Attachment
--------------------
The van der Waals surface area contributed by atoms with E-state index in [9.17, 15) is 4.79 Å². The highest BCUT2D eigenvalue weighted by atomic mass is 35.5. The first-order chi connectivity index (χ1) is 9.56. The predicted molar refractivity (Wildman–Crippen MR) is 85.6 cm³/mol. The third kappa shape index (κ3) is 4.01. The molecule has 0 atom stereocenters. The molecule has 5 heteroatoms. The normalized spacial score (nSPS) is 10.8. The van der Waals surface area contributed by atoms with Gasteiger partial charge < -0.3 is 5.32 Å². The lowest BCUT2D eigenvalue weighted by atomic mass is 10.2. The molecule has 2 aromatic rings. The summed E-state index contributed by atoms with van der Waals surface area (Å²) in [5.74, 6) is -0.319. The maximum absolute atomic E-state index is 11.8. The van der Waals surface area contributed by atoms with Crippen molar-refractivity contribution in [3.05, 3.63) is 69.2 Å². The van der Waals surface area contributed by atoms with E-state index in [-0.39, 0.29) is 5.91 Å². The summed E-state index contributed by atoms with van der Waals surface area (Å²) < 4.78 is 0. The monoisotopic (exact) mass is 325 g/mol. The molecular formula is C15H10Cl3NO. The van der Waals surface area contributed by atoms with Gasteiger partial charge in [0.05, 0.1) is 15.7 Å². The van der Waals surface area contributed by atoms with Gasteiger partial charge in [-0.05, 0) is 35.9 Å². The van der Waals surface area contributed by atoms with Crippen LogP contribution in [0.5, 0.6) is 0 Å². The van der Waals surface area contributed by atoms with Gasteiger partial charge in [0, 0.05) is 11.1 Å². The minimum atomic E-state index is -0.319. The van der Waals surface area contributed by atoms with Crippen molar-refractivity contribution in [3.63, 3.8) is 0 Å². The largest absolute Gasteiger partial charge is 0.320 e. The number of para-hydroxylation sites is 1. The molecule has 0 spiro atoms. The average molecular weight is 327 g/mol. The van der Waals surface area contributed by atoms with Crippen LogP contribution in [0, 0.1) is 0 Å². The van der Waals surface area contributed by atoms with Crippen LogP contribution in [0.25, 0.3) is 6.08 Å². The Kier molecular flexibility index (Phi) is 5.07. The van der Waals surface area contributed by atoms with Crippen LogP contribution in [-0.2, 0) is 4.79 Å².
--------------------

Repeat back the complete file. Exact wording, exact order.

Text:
The van der Waals surface area contributed by atoms with E-state index in [9.17, 15) is 4.79 Å². The highest BCUT2D eigenvalue weighted by atomic mass is 35.5. The first-order chi connectivity index (χ1) is 9.56. The predicted molar refractivity (Wildman–Crippen MR) is 85.6 cm³/mol. The third kappa shape index (κ3) is 4.01. The molecule has 0 atom stereocenters. The molecule has 5 heteroatoms. The normalized spacial score (nSPS) is 10.8. The van der Waals surface area contributed by atoms with Gasteiger partial charge < -0.3 is 5.32 Å². The lowest BCUT2D eigenvalue weighted by atomic mass is 10.2. The molecule has 2 aromatic rings. The summed E-state index contributed by atoms with van der Waals surface area (Å²) in [5.74, 6) is -0.319. The maximum absolute atomic E-state index is 11.8. The van der Waals surface area contributed by atoms with Crippen molar-refractivity contribution in [3.05, 3.63) is 69.2 Å². The van der Waals surface area contributed by atoms with E-state index in [-0.39, 0.29) is 5.91 Å². The summed E-state index contributed by atoms with van der Waals surface area (Å²) < 4.78 is 0. The monoisotopic (exact) mass is 325 g/mol. The molecular formula is C15H10Cl3NO. The van der Waals surface area contributed by atoms with Gasteiger partial charge in [0.05, 0.1) is 15.7 Å². The van der Waals surface area contributed by atoms with Gasteiger partial charge in [-0.05, 0) is 35.9 Å². The van der Waals surface area contributed by atoms with Crippen LogP contribution in [0.5, 0.6) is 0 Å². The van der Waals surface area contributed by atoms with Gasteiger partial charge in [0, 0.05) is 11.1 Å². The minimum atomic E-state index is -0.319. The van der Waals surface area contributed by atoms with Crippen molar-refractivity contribution in [3.63, 3.8) is 0 Å². The largest absolute Gasteiger partial charge is 0.320 e. The number of para-hydroxylation sites is 1. The molecule has 0 spiro atoms. The average molecular weight is 327 g/mol. The van der Waals surface area contributed by atoms with Crippen LogP contribution in [0, 0.1) is 0 Å². The van der Waals surface area contributed by atoms with Crippen LogP contribution in [0.25, 0.3) is 6.08 Å². The Kier molecular flexibility index (Phi) is 5.07. The van der Waals surface area contributed by atoms with Crippen LogP contribution in [-0.2, 0) is 4.79 Å².